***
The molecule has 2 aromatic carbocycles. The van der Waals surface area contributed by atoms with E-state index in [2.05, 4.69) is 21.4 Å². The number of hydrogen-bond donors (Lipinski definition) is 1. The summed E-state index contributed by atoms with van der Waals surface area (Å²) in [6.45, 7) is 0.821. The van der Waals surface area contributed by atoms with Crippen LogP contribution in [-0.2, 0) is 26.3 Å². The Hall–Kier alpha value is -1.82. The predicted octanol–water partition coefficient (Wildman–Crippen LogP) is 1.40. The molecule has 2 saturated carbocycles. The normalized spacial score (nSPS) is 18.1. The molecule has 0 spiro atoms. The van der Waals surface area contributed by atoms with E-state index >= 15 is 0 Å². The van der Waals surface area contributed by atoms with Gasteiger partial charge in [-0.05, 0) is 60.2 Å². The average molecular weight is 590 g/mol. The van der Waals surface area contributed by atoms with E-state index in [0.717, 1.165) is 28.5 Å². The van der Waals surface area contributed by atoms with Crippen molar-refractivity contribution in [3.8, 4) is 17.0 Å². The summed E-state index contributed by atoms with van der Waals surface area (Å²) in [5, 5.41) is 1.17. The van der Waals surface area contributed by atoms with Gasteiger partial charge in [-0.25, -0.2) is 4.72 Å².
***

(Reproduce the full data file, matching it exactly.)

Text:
The molecule has 2 aromatic carbocycles. The van der Waals surface area contributed by atoms with E-state index in [2.05, 4.69) is 21.4 Å². The number of hydrogen-bond donors (Lipinski definition) is 1. The summed E-state index contributed by atoms with van der Waals surface area (Å²) in [6.45, 7) is 0.821. The van der Waals surface area contributed by atoms with Crippen LogP contribution in [-0.2, 0) is 26.3 Å². The Hall–Kier alpha value is -1.82. The predicted octanol–water partition coefficient (Wildman–Crippen LogP) is 1.40. The molecule has 2 saturated carbocycles. The normalized spacial score (nSPS) is 18.1. The molecule has 0 spiro atoms. The van der Waals surface area contributed by atoms with E-state index >= 15 is 0 Å². The van der Waals surface area contributed by atoms with Gasteiger partial charge in [-0.05, 0) is 60.2 Å². The average molecular weight is 590 g/mol. The van der Waals surface area contributed by atoms with E-state index in [0.717, 1.165) is 28.5 Å². The van der Waals surface area contributed by atoms with Crippen molar-refractivity contribution in [3.8, 4) is 17.0 Å². The summed E-state index contributed by atoms with van der Waals surface area (Å²) in [5, 5.41) is 1.17. The van der Waals surface area contributed by atoms with Gasteiger partial charge in [-0.25, -0.2) is 4.72 Å².